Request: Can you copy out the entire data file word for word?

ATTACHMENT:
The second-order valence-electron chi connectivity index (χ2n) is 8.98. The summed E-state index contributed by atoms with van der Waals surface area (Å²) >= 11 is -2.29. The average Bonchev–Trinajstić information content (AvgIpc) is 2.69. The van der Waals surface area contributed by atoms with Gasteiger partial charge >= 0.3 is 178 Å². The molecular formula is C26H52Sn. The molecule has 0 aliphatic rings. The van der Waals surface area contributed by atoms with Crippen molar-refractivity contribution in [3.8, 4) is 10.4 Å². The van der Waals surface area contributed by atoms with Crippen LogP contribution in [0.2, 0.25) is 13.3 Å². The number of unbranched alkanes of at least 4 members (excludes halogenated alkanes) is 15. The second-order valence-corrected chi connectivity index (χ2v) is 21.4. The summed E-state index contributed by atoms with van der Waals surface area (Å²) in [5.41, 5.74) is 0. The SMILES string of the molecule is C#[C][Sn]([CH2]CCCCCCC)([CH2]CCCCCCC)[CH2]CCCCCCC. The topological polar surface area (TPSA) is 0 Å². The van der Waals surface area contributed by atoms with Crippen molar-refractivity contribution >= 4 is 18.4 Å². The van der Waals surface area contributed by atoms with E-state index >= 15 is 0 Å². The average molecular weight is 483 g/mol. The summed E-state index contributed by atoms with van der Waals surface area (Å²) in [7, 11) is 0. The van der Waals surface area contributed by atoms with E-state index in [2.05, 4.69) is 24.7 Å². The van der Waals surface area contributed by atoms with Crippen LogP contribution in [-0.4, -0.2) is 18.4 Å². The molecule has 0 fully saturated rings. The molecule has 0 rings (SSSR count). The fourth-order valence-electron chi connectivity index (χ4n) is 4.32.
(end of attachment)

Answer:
The second-order valence-electron chi connectivity index (χ2n) is 8.98. The summed E-state index contributed by atoms with van der Waals surface area (Å²) >= 11 is -2.29. The average Bonchev–Trinajstić information content (AvgIpc) is 2.69. The van der Waals surface area contributed by atoms with Gasteiger partial charge >= 0.3 is 178 Å². The molecular formula is C26H52Sn. The molecule has 0 aliphatic rings. The van der Waals surface area contributed by atoms with Crippen molar-refractivity contribution in [3.8, 4) is 10.4 Å². The van der Waals surface area contributed by atoms with Crippen LogP contribution in [0.2, 0.25) is 13.3 Å². The number of unbranched alkanes of at least 4 members (excludes halogenated alkanes) is 15. The second-order valence-corrected chi connectivity index (χ2v) is 21.4. The summed E-state index contributed by atoms with van der Waals surface area (Å²) in [5.41, 5.74) is 0. The SMILES string of the molecule is C#[C][Sn]([CH2]CCCCCCC)([CH2]CCCCCCC)[CH2]CCCCCCC. The topological polar surface area (TPSA) is 0 Å². The van der Waals surface area contributed by atoms with Crippen molar-refractivity contribution >= 4 is 18.4 Å². The van der Waals surface area contributed by atoms with E-state index >= 15 is 0 Å². The average molecular weight is 483 g/mol. The summed E-state index contributed by atoms with van der Waals surface area (Å²) in [7, 11) is 0. The van der Waals surface area contributed by atoms with E-state index in [2.05, 4.69) is 24.7 Å². The van der Waals surface area contributed by atoms with Crippen LogP contribution in [-0.4, -0.2) is 18.4 Å². The molecule has 0 fully saturated rings. The molecule has 0 rings (SSSR count). The fourth-order valence-electron chi connectivity index (χ4n) is 4.32.